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Follow-Up: Money in The Sims 2

A while back I wrote about how to get unlimited money in The Sims 2 (website).  It was an experiment I started because, as a computer programmer, I was curious how the developers of that game handled large amounts of money.  I found two interesting things at the end of the experiment, and I should warn you that if you’re going to try this at home, you need to save your game often once you pass a billion simoleans.

Thing 1: There is only enough room in the user interface to show values of money under a billion.  Once you pass that, the dollar sign (or simolean sign, or whatever) disappears off the left side, and the final digit disappears off the right.  This isn’t really a problem, since neither of those matter when you’re a sim-billionaire.

Thing 2: The game uses a signed integer to store money.  This data type has a maximum value of 2,147,483,647.  When it passes that, it actually becomes negative.  This probably doesn’t make much sense to non-programmers, but the reason has to do with how computers store numbers.

An integer has 32 bits (each bit is a 1 or 0), where each bit represents a power of 2.  The bit that’s in what you might call the “ones place” has a value of 2^0 (two to the power of zero, or 1).  The digit to its left has a value of 2^1 (2), and so on.  The final digit, on the far left, is used to indicate sign (positive or negative number).  So as the number grows, it approaches its upper limit of 2,147,483,647 (2^31 – 1).  When it goes up again, the computer tries to carry the addition into the final digit the same as it would add any other number, and the number becomes negative.

This was one of the three possible outcomes I suspected when I started the sim-money experiment.  The other two possibilities were:

1. The programmers could have written an arbitrary upper limit, like 1 billion, or 999,999,999.  When money reaches that point, it could just stop accruing.  It’s not like anybody would mind.  You can’t actually spend that kind of money.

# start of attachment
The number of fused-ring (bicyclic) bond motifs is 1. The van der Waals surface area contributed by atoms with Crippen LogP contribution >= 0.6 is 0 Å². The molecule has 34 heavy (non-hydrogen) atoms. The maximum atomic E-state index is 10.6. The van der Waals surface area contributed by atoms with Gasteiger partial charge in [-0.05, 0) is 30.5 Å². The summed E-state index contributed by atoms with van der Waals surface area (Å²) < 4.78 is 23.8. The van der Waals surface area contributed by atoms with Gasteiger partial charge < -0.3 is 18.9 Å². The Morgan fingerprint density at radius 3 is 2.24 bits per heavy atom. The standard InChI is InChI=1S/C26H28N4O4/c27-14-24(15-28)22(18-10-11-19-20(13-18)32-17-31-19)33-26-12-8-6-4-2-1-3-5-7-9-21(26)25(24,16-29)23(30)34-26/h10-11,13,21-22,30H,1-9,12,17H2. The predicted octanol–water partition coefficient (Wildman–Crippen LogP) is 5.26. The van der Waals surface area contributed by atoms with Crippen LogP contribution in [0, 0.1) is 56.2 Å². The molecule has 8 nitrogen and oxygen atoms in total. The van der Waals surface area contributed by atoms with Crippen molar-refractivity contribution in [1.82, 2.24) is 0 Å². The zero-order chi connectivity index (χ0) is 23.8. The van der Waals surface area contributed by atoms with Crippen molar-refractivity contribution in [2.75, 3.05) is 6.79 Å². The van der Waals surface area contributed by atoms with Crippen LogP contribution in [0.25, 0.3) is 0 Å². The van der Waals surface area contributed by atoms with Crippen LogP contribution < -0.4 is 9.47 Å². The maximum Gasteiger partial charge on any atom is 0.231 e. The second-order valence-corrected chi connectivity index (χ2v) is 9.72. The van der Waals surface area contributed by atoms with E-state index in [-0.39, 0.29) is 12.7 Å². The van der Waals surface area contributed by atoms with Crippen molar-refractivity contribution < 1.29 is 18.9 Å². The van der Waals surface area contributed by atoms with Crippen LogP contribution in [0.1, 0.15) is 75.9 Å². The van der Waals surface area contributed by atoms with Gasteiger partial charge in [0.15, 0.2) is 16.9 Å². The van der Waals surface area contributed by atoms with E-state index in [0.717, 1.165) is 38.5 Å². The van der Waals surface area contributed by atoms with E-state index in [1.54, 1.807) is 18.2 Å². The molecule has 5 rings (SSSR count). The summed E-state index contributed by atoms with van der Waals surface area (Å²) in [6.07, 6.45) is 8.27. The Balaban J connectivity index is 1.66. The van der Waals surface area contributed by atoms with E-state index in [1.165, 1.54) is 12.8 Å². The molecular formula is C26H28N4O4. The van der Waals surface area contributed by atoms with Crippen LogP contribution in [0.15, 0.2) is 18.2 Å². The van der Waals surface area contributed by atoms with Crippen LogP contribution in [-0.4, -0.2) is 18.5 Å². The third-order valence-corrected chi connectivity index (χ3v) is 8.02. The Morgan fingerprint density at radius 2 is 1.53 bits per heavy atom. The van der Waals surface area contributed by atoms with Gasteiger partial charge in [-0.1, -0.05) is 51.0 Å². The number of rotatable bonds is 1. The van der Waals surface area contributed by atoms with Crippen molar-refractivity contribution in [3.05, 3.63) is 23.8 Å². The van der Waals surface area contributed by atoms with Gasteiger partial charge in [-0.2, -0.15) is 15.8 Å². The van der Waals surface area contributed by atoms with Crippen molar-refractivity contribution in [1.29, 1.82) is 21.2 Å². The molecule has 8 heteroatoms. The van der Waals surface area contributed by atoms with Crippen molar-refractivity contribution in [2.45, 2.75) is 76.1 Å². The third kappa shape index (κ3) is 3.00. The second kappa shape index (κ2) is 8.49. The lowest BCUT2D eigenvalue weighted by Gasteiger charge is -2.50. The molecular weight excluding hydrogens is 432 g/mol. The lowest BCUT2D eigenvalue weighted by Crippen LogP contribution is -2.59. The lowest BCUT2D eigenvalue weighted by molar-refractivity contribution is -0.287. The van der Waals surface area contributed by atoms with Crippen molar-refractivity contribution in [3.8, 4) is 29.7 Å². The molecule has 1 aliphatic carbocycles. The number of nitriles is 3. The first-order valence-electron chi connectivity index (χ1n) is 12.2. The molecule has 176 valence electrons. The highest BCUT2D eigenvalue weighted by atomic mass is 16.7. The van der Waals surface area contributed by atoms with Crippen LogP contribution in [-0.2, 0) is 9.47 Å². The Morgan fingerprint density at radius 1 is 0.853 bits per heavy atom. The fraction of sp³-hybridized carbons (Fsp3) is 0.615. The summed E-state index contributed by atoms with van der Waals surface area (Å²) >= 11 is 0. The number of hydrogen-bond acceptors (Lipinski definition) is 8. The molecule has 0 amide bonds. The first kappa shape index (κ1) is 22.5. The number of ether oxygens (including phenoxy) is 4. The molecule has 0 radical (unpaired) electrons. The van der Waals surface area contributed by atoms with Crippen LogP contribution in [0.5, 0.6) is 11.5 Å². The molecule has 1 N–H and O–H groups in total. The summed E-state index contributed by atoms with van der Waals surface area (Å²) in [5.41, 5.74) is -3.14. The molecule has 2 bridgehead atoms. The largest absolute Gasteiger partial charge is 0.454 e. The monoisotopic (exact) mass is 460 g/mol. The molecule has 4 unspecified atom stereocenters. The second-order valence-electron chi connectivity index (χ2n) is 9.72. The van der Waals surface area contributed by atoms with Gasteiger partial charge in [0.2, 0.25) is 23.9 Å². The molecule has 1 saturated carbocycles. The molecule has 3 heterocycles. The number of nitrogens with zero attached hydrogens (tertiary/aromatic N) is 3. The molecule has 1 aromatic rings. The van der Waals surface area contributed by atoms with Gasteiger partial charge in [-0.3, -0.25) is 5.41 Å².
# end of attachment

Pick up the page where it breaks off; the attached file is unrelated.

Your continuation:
2. Whichever data type was chosen (a signed or unsigned integer, which goes twice as large), the programmers could have checked that money never passes its maximum value.  Money would stop accruing at that number.

I’m actually a little disappointed.  The Sims series is a game known for weird bugs, but this is a common programming mistake that’s been around for decades.  I’ll admit that we (programmers) don’t always think about whether a number could ever pass its maximum value.  But in The Sims 2, it wasn’t even hard.

Finally, I want to make one addendum to the unlimited money strategy I posted.  If you buy the “Mansion & Garden” Stuff Pack (the last one), it has solar panels.  When you build enough solar panels, your sims get a refund instead of a bill on Tuesday and Thursday.  This removes the one last thing you have to do manually during the unlimited money experiment.  You can literally just hit the high-speed button and walk away (although some events, like bad weather, can turn the speed back to normal).

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Comments

Comment from PcGamesGalaxy
Time March 20, 2009 at 8:39 pm

Make your SIM to get a good job and that’s all,put on fastest speed.And let them to do whatever they want!

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